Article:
Posted by: Ray Brescia | July 20, 2020

Portland, Polling Places, and Privacy: Digital Insecurity and Threats to Democracy

As federal police in camouflage with no identification travel in unmarked cars in the city of Portland, OR, seizing people without probable cause and holding them without charge, it takes no great leap to look ahead to how these and other tactics could threaten the integrity of the 2020 election.  We are already seeing protesters across the country subject to surveillance through new technologies, and the harsh tactics being used in Portland could portend similar thuggish action to dissuade voters in November.  But we don’t have to look far back to see similar behavior–albeit of the digital kind–interfering with a national election.  And yet since that previous scandal, much more needs to be done to protect the 2020 election. The Cambridge Analytica scandal was supposed to be a wake-up call that our private information maintained on social media is not as secure as we like and, moreover, that it can be manipulated for electoral ends.  While Facebook accepted a $5 Billion fine for the breach  (which Kara Swisher called a parking ticket when one takes into account the company’s valuation), this incursion on users’ private information wasn’t really a breach: access to users’ private information to which Cambridge Analytica ultimately gained access was essentially consistent with the Facebook user agreement and many users consented to give access to their private information, even the private information of their friends.  Despite efforts to provide data transparency through such initiatives as the European Union’s General Data Protection Regulation and states like California strengthening their respective privacy regulations, we face a looming election not much better prepared or protected than we were in 2016.  In a forthcoming piece in the Florida State University Law Review, I explore some ways that we might consider protecting the sort of information exposed in the Cambridge Analytica scandal. You can read a working draft of the piece here.  Comments and feedback welcome. For a taste, here’s the abstract:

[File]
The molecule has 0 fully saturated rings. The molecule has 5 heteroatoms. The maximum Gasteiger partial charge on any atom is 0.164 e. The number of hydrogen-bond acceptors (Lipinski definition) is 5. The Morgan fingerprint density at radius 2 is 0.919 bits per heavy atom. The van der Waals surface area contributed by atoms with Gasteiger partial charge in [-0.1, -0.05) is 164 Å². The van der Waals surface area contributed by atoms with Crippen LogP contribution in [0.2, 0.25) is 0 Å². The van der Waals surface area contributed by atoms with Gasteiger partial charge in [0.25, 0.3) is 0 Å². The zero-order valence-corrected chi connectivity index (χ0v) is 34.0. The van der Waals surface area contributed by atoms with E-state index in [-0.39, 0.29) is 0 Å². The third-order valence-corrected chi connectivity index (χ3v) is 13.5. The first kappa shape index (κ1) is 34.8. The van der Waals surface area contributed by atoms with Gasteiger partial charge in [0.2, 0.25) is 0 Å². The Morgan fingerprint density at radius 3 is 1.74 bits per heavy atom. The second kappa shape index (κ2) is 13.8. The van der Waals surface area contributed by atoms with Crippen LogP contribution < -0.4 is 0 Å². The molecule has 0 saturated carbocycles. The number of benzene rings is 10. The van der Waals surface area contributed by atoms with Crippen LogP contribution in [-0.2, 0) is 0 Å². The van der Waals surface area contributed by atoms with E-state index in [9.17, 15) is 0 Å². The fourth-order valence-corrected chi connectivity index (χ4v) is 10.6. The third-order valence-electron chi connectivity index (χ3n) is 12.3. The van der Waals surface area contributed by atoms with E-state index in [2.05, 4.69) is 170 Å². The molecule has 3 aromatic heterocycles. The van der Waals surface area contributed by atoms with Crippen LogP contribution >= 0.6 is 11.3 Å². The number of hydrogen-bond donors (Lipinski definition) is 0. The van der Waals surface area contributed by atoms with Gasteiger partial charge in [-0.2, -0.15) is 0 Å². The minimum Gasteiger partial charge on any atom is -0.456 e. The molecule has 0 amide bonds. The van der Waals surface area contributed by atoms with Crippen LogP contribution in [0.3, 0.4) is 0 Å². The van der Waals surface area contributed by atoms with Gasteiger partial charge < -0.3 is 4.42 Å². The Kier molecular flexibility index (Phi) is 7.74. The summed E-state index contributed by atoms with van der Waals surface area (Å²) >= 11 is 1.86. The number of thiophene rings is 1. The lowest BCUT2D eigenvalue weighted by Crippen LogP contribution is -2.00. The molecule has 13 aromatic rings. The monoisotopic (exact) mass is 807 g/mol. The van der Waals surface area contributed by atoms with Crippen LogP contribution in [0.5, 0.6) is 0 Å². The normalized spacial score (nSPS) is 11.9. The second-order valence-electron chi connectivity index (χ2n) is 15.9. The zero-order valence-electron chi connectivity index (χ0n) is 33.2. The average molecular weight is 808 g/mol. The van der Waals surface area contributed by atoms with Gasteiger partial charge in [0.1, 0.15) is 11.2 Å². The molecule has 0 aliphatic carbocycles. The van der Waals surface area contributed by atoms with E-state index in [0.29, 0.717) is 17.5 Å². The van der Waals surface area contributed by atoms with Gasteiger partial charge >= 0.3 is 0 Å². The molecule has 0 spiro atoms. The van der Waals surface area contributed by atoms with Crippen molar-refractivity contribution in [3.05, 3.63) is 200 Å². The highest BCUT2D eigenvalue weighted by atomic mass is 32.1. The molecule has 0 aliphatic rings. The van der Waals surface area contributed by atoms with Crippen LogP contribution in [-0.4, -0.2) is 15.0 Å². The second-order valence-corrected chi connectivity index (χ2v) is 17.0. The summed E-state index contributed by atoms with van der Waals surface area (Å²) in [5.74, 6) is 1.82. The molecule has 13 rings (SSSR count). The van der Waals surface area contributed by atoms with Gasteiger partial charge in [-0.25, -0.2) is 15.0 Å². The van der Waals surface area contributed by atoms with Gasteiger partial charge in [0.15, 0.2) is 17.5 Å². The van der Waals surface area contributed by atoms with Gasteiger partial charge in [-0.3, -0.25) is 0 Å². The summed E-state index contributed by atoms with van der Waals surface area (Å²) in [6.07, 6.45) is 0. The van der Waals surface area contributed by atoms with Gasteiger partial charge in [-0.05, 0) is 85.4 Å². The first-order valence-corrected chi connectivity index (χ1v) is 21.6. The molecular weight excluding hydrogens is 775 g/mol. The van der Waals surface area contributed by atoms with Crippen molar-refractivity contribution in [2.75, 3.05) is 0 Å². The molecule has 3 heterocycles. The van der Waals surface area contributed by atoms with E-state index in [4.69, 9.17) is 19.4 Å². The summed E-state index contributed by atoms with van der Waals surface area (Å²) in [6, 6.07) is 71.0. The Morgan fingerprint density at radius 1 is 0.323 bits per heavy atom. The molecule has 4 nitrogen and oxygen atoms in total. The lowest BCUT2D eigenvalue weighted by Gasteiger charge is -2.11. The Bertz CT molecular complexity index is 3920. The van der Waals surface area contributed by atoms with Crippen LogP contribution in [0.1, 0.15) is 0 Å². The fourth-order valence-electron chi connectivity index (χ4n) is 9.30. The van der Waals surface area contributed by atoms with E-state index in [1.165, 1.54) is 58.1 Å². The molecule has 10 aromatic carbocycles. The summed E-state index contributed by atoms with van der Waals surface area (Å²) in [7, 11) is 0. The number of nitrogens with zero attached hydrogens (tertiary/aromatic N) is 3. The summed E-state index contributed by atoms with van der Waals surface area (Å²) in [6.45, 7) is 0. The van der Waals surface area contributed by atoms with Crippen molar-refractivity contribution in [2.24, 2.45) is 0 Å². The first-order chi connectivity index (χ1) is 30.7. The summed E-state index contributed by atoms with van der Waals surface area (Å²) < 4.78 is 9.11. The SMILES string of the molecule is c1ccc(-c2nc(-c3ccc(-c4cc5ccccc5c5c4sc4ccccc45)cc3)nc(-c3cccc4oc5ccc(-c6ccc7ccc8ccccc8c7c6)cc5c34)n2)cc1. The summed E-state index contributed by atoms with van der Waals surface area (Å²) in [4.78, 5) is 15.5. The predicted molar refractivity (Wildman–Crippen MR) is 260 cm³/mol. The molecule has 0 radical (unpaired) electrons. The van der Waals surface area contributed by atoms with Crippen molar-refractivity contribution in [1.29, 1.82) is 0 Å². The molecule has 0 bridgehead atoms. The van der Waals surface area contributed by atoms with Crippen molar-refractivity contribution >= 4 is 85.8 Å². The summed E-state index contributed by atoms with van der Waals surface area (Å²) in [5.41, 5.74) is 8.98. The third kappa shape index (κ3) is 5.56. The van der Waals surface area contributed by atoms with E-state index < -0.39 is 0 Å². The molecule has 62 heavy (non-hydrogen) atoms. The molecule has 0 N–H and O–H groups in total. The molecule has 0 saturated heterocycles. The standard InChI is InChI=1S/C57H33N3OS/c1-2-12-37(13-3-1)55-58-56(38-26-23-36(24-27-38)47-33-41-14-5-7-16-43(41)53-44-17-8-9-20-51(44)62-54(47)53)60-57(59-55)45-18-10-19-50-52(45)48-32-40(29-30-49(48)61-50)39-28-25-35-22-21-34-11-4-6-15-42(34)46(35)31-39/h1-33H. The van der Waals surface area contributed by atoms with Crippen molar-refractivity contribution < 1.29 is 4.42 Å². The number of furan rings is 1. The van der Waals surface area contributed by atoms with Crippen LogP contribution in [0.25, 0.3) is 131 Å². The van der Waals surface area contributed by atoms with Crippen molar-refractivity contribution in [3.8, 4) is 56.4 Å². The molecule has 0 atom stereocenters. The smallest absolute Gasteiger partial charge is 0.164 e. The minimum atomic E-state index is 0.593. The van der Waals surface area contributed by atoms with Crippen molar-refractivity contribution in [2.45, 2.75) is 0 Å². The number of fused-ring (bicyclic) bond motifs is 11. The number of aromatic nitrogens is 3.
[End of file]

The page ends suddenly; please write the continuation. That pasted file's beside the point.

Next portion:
When it was revealed that Cambridge Analytica obtained the personal and private information of eighty-seven million Facebook users to aid the U.S. presidential campaign of Donald J. Trump, it was described as privacy’s “Three Mile Island”: an event, like the famed nuclear accident from which the term comes, that would shake and shape an industry and its approach to digital privacy and the underlying political information such privacy protects. In the intervening three years, with another presidential election looming in the United States, and despite these revelations, little has changed in terms of protecting the type of private information essential to the functioning of democracies. But what the Cambridge Analytica scandal also made clear is that threats to private information revealed and embedded in our digital activities threaten democracy. What is more, these threats risk undermining individual identity and autonomy and the ability of individuals to pursue individual and collective self-determination. An individual’s political identity—who she associated with, what she says, what she thinks, the questions and ideas she explores, for whom she votes—is all caught up in notions of political privacy. While current public-law protections are fairly robust when it comes to protecting political privacy, even as some fear that current responses to the pandemic may require a degree of intrusion upon privacy by government, the threats to privacy that have emerged in the digital age preceded the current public health crisis and emanate mostly from private actors, where protections for political privacy are quite weak. Nevertheless, democracy requires a high degree of protection for individual identity and political privacy, regardless of the source of the threat, especially when the lines between private action and public effects are blurred, as in the Cambridge Analytica scandal. Given the importance of the integrity of identity to democracy, and the fact that many of the threats to political privacy emanate from private actors, as this Article shows, enhanced protections for this political privacy are also necessary in the private law context. Calls for greater protection of digital privacy often result in recommendations that a single institution—the market, political bodies, or the courts—should take a greater role in policing online privacy. Yet these institutions are often interdependent when it comes to protecting digital privacy, and, by extension, political privacy. Efforts promoted through one institution can often have positive—and negative—spillover effects on the functioning of other institutions: they can at times strengthen the protections of such privacy in other institutional settings, or undermine the ability of those other institutions to function effectively to protect political privacy. So which institution or set of institutions is best suited to protect such political privacy? This question calls for the application of the method known as comparative institutional analysis, which assesses the relative strengths and weaknesses of different institutions in achieving desired policy goals. At the same time, as this discussion will reveal, even comparative institutional analysis, if it does not take into account the extent to which different institutional settings can have spillover effects on the ability of other institutions to achieve particular policy goals, fails to offer sufficient tools for the assessment of the best institution or institutions to achieve such goals. Indeed, as this Article attempts to show, at least when it comes to protecting political privacy in private-law contexts, any effective institutional response to the threats to political privacy will likely require not just an appreciation for the ways in which different institutional settings are interdependent when it comes to achieving that goal, but also that any such effort will require an integrated and comprehensive approach that spans different institutional settings. In the end, this Article is an attempt to use the tools of comparative institutional analysis to assess the relative abilities of different institutions to protect political privacy, including an assessment of the litigation that has arisen in the wake of the Cambridge Analytica scandal, to determine the role of different institutions in protecting political privacy in private law—as opposed to public law—settings. Through a review of this and other litigation to protect digital privacy, which, more and more, affects political privacy, I will show not just how different institutional settings can strengthen the functioning of other settings, but also how they can undermine such settings. Thus, given the fact that institutions that protect political privacy can often work at cross-purposes in policing political privacy, this Article argues for the need for comprehensive, integrated, and cooperative action across institutions to ensure the proper protection of this type of privacy.